So, how long would Italians tolerate the occupation of the Papacy by non-Italians? Where does the exit of Pope Benedict leave Africans and Latin American especially Brazilians who have the largest population of Catholics? Above all,  how democratic is the Catholic Conclave, which has the responsibility of electing Popes.

The demographic growth of the church in Africa, Asia and South America  favour Asia and Africa  which have  a population of 165 million. Ghanaian Cardinal, Peter Turkson,  has been mentioned as a favourite to replace Benedict XVI. While some argue that the era of an African Pope may have arrived, others  say  it may be too soon for Africa to produce a leader with the stature to command the whole church.

There are some strong contenders from Latin America, especially Cardinal Hummes from Sao Paulo with a tradition of engagement with the labour movement of Brazil or Rodriguez Maradiaga, the young and able Cardinal from Honduras.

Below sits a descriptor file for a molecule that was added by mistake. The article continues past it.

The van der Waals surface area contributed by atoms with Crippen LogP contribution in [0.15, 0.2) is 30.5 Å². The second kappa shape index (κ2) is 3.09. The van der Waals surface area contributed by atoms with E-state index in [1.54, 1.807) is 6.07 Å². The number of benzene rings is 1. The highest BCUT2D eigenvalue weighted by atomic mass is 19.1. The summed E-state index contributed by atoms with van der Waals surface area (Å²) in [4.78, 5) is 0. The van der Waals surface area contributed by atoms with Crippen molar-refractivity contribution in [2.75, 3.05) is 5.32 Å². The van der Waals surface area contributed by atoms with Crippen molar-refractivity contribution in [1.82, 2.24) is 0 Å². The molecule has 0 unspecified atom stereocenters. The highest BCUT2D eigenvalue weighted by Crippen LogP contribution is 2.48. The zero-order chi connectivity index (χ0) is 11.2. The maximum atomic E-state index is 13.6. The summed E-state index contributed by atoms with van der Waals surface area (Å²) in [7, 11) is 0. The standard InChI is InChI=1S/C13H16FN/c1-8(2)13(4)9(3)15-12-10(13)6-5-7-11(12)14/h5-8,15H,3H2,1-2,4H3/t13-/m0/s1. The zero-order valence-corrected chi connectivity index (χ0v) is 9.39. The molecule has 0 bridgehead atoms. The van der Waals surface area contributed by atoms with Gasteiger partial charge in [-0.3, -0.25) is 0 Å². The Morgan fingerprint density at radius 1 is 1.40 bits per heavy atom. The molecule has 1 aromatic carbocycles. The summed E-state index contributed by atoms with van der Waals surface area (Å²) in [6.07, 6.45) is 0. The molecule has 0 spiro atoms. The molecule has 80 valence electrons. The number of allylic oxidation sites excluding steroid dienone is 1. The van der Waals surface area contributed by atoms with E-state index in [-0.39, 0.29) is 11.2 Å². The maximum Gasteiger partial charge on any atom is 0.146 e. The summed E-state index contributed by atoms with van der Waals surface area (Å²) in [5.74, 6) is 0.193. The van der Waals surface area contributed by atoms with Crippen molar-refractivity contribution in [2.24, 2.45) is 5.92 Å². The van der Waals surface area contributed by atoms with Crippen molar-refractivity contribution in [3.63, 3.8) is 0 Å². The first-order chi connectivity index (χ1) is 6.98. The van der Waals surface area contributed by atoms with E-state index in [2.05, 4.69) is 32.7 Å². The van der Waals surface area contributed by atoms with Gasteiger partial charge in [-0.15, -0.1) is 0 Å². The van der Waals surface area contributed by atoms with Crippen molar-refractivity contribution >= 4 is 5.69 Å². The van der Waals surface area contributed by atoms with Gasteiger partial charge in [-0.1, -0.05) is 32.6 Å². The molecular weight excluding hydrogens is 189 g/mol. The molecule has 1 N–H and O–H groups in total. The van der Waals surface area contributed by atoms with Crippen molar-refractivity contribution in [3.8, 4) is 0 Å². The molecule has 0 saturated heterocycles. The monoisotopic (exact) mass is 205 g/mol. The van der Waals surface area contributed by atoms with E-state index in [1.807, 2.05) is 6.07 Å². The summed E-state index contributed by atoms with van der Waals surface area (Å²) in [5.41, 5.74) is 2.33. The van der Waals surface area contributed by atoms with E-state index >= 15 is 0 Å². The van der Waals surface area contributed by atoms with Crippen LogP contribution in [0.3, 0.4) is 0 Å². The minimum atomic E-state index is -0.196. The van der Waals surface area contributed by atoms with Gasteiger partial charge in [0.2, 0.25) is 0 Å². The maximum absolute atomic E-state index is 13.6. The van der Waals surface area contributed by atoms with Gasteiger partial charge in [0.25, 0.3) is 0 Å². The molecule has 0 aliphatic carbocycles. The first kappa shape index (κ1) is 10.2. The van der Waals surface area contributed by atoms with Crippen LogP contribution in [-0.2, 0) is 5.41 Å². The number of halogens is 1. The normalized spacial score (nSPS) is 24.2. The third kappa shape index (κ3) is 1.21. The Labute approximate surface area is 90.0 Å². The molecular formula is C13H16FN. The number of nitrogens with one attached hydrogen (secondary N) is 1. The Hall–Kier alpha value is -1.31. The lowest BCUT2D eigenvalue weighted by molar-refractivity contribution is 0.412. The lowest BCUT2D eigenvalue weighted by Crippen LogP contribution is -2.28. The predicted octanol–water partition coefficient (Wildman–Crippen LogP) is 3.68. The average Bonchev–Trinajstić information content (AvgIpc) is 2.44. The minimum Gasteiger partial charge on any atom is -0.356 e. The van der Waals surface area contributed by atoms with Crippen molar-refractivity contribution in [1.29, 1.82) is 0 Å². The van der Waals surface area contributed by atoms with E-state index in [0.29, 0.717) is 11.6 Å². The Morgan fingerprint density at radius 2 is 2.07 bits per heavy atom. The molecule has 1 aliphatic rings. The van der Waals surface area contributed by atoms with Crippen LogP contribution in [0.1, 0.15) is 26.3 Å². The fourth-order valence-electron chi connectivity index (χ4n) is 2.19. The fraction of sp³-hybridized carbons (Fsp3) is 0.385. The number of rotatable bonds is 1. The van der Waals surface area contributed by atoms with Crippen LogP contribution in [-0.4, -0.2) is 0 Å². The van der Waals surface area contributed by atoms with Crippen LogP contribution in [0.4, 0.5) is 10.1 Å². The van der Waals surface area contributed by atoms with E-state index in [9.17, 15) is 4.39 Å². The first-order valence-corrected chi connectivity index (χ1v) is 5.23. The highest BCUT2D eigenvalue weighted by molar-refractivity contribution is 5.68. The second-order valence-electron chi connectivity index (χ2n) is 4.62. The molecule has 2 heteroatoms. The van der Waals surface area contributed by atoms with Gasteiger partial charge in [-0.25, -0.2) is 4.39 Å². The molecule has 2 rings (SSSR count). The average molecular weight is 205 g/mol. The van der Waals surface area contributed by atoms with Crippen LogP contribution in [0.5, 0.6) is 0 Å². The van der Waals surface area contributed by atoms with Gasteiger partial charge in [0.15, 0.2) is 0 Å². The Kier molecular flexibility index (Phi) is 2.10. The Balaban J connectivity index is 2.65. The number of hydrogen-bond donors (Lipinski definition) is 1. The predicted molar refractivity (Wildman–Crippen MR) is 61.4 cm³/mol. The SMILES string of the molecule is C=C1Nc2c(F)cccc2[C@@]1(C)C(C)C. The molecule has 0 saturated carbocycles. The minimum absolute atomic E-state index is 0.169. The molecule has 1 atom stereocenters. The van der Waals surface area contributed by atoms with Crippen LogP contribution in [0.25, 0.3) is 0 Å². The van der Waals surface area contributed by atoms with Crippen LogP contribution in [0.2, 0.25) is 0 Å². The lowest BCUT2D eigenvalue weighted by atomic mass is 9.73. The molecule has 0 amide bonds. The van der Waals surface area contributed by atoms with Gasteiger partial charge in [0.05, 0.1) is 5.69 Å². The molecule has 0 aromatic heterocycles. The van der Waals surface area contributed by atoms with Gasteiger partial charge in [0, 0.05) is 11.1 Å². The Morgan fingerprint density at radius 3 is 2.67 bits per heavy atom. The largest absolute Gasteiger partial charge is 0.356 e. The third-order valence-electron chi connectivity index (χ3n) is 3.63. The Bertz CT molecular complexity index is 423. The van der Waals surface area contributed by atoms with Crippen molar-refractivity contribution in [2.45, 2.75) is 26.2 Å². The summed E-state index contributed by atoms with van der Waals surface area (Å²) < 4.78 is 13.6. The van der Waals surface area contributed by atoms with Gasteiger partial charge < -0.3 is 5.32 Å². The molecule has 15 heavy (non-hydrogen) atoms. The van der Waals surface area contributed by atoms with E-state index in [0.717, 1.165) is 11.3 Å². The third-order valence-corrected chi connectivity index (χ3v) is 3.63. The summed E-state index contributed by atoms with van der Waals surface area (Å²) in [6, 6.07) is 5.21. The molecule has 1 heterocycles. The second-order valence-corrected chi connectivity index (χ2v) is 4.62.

The Age Factor

Popes are already old men when elected, so it is to be expected they should not normally be in office for long. In 2005, the 78-year-old Joseph Ratzinger was the oldest person to have been elected Pope after Clement XII in the 18th century.

In the selection of the new Pope, Cardinals that have gone above the age 80 are not eligible to participate. This rules out Cardinal Cormac Murphy-O’Connor, the former leader of the Catholic Church in England and Wales, just like Francis Cardinal Arinze of Nigeria.

THE POLITICS OF PAPAL RESIGNATION

There are still doubts over the reasons Pope Benedict XVI  gave for his resignation because his predecessors  braved old age and sickness to the end of life.

There have been debates about the propriety of the Pope’s resignation. Some have questioned the idea of “the one who sits on St Peter’s seat doesn’t step down for another, unless in death”. The Pope’s decision to resign has thrown up questions of what becomes of Benedict XVI  outside the Papacy? He is expected to live the life of a hermit in a monastery, where he will commit his life to serving the church through a life dedicated to prayer.